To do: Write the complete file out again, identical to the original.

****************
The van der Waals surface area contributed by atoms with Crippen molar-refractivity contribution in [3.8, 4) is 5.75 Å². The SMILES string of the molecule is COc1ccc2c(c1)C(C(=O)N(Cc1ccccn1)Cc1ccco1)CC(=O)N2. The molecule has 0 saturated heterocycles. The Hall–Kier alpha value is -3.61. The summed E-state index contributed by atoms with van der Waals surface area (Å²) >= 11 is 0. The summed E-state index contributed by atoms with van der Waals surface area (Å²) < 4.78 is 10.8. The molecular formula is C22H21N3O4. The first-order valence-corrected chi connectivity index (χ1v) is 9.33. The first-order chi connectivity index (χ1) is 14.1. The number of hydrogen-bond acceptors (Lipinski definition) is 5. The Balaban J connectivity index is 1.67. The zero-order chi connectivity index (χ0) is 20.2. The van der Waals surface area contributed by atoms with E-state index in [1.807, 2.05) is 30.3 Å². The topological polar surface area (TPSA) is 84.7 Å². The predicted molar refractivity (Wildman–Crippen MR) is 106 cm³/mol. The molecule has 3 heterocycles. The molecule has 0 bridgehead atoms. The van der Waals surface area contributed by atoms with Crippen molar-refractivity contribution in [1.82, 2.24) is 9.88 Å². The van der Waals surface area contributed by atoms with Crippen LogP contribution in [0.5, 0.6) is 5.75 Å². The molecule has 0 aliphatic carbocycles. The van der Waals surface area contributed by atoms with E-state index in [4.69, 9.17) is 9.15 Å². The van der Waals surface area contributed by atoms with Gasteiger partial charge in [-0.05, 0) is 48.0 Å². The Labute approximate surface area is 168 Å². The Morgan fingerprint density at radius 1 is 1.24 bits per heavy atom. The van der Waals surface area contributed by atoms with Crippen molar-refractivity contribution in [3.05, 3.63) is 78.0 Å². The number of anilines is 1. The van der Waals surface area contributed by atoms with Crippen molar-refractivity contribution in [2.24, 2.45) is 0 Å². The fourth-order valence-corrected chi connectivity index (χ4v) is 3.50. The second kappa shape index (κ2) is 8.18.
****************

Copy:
The van der Waals surface area contributed by atoms with Crippen molar-refractivity contribution in [3.8, 4) is 5.75 Å². The SMILES string of the molecule is COc1ccc2c(c1)C(C(=O)N(Cc1ccccn1)Cc1ccco1)CC(=O)N2. The molecule has 0 saturated heterocycles. The Hall–Kier alpha value is -3.61. The summed E-state index contributed by atoms with van der Waals surface area (Å²) >= 11 is 0. The summed E-state index contributed by atoms with van der Waals surface area (Å²) < 4.78 is 10.8. The molecular formula is C22H21N3O4. The first-order valence-corrected chi connectivity index (χ1v) is 9.33. The first-order chi connectivity index (χ1) is 14.1. The number of hydrogen-bond acceptors (Lipinski definition) is 5. The Balaban J connectivity index is 1.67. The zero-order chi connectivity index (χ0) is 20.2. The van der Waals surface area contributed by atoms with E-state index in [1.807, 2.05) is 30.3 Å². The topological polar surface area (TPSA) is 84.7 Å². The predicted molar refractivity (Wildman–Crippen MR) is 106 cm³/mol. The molecule has 3 heterocycles. The molecule has 0 bridgehead atoms. The van der Waals surface area contributed by atoms with Crippen molar-refractivity contribution in [1.82, 2.24) is 9.88 Å². The van der Waals surface area contributed by atoms with Crippen LogP contribution in [0.5, 0.6) is 5.75 Å². The molecule has 0 aliphatic carbocycles. The van der Waals surface area contributed by atoms with E-state index in [4.69, 9.17) is 9.15 Å². The van der Waals surface area contributed by atoms with Gasteiger partial charge in [-0.05, 0) is 48.0 Å². The Labute approximate surface area is 168 Å². The Morgan fingerprint density at radius 1 is 1.24 bits per heavy atom. The van der Waals surface area contributed by atoms with Crippen molar-refractivity contribution in [3.05, 3.63) is 78.0 Å². The number of anilines is 1. The van der Waals surface area contributed by atoms with Crippen molar-refractivity contribution in [2.24, 2.45) is 0 Å². The fourth-order valence-corrected chi connectivity index (χ4v) is 3.50. The second kappa shape index (κ2) is 8.18.